Jaylen Scott, an 18-year-old junior at Butler, is majoring in biology with a minor in neuroscience. Photo by Carl Nelson.
CARL NELSON | STAFF REPORTER | email@example.com
Eighteen-year-old Jaylen Scott may seem like your average Butler student, but his experience has been as unique as they come. The junior started his studies here at Butler when he was just 16 and plans to follow his passion for science in hopes of one day making a difference in the world of medicine.
The Butler Collegian: Tell us a little about yourself.
Jaylen Scott: I’m from Anaheim, California. I’m 18 years old and am in my third year here at Butler. I’m a biology major with a minor in neuroscience, hoping to either go to medical school or do graduate research, but I haven’t really chosen yet. I’m also involved with the Black Student Union. I’m a member of Alpha Phi Omega, the service and volunteering fraternity, and I’m the vice president of the men’s club basketball team.
TBC: Were you always into science, specifically neuroscience?
JS: Science has always been my best subject, and it’s been something I’ve been interested in since I was a kid. Hopefully I would be doing neurosurgery if I went to medical school, or I would do neurological research.
TBC: Why did you choose Butler?
JS: I was actually born here in Indianapolis, just right down the road at St. Vincent’s Hospital. When I moved out to California, I was pretty young but I also still have family around here, so it’s a nice mix of being far from home and still having family close if I ever need something. I also really liked the student-faculty ratio, and how helpful all of the professors are. Also, as someone who plays sports, I love the emphasis the school puts on all the games. That was a big factor for me when I was deciding.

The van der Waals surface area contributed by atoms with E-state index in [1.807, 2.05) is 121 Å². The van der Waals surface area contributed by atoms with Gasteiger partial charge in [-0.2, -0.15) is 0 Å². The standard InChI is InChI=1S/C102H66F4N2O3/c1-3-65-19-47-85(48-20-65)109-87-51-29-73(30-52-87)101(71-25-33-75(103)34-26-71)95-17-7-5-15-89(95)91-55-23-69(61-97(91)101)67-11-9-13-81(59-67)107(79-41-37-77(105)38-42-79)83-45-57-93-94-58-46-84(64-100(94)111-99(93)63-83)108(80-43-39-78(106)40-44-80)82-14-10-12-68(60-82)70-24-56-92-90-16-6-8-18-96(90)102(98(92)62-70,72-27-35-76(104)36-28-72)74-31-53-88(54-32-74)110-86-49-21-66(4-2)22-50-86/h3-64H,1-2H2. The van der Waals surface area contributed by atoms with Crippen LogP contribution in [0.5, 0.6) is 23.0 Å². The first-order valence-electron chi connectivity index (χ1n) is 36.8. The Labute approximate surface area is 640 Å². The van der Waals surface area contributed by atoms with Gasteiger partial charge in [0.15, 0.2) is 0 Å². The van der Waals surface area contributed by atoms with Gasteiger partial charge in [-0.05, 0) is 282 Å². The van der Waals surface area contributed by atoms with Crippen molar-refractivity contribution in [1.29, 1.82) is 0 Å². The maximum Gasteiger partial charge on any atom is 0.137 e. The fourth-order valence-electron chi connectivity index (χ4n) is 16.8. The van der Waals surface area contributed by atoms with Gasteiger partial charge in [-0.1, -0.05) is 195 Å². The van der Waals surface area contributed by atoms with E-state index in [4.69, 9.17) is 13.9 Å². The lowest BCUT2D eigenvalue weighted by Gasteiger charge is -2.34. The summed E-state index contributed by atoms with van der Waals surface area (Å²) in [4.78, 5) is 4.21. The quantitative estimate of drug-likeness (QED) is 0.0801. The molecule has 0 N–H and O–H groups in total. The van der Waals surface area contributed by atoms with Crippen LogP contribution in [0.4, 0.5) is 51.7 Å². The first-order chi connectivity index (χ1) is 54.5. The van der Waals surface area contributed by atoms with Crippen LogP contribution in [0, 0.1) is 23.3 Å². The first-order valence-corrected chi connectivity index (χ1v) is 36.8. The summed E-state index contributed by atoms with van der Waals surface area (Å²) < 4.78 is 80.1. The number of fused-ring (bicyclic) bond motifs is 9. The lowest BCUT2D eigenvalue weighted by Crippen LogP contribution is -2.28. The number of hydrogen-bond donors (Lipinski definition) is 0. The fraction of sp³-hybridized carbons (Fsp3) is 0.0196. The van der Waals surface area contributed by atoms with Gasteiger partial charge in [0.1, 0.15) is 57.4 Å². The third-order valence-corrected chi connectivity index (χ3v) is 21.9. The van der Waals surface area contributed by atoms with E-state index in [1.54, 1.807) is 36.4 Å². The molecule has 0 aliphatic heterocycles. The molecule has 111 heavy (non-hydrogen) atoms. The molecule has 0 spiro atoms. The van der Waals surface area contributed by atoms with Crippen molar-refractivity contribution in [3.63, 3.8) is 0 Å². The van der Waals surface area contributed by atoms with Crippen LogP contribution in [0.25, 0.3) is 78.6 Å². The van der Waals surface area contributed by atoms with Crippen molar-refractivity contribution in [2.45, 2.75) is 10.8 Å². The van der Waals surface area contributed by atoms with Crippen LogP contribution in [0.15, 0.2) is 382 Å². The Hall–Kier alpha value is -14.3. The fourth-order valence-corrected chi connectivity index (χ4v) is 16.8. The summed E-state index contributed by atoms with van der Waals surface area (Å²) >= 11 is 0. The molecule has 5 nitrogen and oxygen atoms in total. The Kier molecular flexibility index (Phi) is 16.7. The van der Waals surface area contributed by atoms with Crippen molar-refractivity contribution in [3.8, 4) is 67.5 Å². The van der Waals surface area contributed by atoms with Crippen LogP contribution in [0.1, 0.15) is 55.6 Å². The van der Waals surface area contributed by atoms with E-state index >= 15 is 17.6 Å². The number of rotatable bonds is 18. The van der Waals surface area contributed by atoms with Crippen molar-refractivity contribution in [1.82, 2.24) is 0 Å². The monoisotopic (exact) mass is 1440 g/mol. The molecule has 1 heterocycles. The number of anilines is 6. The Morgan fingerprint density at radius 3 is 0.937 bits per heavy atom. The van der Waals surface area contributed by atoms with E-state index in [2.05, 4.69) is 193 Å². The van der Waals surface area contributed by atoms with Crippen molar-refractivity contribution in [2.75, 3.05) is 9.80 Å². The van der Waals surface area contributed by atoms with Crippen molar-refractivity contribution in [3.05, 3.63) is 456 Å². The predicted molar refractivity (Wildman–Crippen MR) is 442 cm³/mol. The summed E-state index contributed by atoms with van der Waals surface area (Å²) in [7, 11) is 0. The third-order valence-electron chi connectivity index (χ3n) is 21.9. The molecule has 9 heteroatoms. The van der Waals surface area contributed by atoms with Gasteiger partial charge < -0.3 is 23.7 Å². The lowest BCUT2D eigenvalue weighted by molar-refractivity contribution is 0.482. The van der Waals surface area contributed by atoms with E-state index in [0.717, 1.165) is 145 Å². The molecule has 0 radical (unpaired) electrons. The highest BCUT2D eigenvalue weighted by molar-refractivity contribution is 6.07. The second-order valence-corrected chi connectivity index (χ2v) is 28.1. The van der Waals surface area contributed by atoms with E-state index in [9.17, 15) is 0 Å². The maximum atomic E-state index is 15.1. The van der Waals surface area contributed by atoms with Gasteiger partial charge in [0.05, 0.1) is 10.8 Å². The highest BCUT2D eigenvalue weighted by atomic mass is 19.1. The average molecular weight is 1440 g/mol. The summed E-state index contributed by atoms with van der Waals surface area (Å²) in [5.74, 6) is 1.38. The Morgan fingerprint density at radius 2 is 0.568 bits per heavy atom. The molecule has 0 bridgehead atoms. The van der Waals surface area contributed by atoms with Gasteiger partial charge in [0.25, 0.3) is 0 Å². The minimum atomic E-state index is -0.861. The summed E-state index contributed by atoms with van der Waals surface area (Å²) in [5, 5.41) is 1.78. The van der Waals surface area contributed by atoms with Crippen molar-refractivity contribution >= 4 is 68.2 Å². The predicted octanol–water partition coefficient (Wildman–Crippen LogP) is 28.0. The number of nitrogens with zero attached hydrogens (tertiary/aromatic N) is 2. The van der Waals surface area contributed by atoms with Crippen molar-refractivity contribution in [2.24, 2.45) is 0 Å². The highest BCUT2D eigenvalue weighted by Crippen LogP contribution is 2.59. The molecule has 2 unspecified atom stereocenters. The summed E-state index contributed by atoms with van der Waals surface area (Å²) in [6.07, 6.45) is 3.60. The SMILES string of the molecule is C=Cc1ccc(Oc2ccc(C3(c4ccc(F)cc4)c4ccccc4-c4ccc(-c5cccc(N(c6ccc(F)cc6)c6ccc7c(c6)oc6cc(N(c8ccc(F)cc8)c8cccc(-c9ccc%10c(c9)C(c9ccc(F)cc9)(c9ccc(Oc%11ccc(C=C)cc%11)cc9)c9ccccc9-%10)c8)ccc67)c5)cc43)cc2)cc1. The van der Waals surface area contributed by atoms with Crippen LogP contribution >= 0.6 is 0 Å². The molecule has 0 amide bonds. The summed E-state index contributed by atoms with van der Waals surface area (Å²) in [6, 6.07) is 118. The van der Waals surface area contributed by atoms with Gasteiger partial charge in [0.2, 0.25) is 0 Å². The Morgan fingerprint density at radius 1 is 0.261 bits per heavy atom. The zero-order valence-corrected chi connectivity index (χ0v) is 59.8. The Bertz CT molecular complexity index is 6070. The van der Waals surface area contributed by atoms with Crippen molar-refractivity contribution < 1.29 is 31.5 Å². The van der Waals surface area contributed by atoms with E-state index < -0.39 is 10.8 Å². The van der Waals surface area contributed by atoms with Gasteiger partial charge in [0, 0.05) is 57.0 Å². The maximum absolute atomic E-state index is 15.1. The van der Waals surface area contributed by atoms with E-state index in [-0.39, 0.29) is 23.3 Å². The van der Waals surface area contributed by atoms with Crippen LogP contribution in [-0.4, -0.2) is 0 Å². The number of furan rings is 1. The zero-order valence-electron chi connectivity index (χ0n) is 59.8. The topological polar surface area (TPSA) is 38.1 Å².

TBC: What was the transition of skipping a few years of school like?
JS: So I actually skipped some school when I was younger. I skipped third and then eighth grade. So, I went from seventh to highschool when I was 12. I completed all four years of high school, but after almost seven years of being around people who are two years older than me, it has just started to feel natural. Now I just feel like I’m the same age as everyone else. It’s not that big of a deal to me anymore.
TBC: Why are you interested in becoming a doctor?
JS: I’ve always been interested in being a doctor. My stepmom was a nurse in a hospital, and I was in and out of hospitals for sports injuries and stuff like that so I always looked up to doctors and nurses. Just being around all of that growing up made me really appreciate the work that they do. Being good at science myself, I just felt like it was a good fit. It was a pretty natural decision.
TBC: What are your plans after you graduate from Butler?
JS: That’s something I really haven’t decided on yet. Right now my track is probably going to be doing a masters program, most likely at IUPUI, and then after that decide if I want to take the MCAT and go into medical school. Or I might want to finish my degree and get my Ph.D. in neuroscience. Like I said, I haven’t gotten quite that far in the decision-making process yet, but those would be my two main choices.